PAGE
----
Holograph. Endorsed: "24 March, 1607. Dr Bruce to my Lord out of Poland." 1½ pp. (120 136.)
George Smythe, William Martyn and John Prouse to the Earl of Salisbury
1607–8, March 15. We presume to inform your Lordship that of late we have been certified (by two of our company who solicit our suit at the Council table, for the repealing of the new imposition of three pence on every kersey towards the levying of certain charges by the Londoners expended at Roan and elsewhere, for the revocation of an edict published in France concerning English cloth) that it is his Majesty's intention to unite all the French merchants of this kingdom into one corporation. The merchants of this city are already incorporated for France by charter from the late Queen of happy memory; and this our charter is expounded in the last session of Parliament to have continuance, notwithstanding a former Act made in the same Parliament, whereby all merchants are set at liberty to trade and traffic at their pleasures into that kingdom, as in the same Act is contained. Our suit is that if such a corporation shall be made, yet by your assistance our said charter may be still exempted, for such reasons as our said solicitors will signify unto you.—Exon. 15 March, 1607.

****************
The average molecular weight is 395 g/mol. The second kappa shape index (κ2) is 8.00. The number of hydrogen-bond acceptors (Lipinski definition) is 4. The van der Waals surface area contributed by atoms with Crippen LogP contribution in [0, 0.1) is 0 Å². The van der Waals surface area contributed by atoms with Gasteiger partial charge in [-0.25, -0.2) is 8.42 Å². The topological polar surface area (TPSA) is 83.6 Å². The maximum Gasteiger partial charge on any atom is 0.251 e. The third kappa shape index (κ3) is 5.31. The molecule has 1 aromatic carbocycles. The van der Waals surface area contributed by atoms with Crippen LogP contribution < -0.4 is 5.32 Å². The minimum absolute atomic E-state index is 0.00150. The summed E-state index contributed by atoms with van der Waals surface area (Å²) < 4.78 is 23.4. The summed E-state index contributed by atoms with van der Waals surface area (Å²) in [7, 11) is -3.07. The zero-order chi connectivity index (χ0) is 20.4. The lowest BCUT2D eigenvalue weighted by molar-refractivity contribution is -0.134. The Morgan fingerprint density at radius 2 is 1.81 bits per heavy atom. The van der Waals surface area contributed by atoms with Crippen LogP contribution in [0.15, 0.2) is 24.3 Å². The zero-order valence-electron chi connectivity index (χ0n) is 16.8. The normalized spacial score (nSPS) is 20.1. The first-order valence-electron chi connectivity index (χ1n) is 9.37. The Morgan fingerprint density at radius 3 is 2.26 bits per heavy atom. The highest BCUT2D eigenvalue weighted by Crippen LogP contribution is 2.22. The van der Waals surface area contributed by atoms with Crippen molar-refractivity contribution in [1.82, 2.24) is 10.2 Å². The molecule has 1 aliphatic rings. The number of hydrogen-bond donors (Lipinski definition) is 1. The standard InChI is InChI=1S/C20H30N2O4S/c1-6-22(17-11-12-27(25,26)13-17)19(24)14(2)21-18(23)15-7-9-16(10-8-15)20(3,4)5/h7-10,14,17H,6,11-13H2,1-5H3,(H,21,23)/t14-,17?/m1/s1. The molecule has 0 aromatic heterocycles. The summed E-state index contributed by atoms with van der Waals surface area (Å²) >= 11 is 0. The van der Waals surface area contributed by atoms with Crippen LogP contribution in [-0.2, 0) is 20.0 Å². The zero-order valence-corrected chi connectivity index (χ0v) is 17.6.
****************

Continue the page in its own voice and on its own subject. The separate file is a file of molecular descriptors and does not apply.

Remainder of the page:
Signed. Seal. 1 p. (120 124.)
Richard Stapers to the Earl of Salisbury
1607–8, March 16. The Doctors have met about the Florentine cause recommended to them by you and the rest [of the Council]; and for that they understand, by the report of the Duke's secretary, that he has delivered you a copy of the process at Florence of the proceeding and condemning of some of the English ships, they are very desirous to see the same. Wherefore I make bold to move you for it, and I will see it safely returned to you again.—London, 16 March, 1607.
Signed. ⅓ p. (120 125.)
The Countess of Oxford to the Earl of Salisbury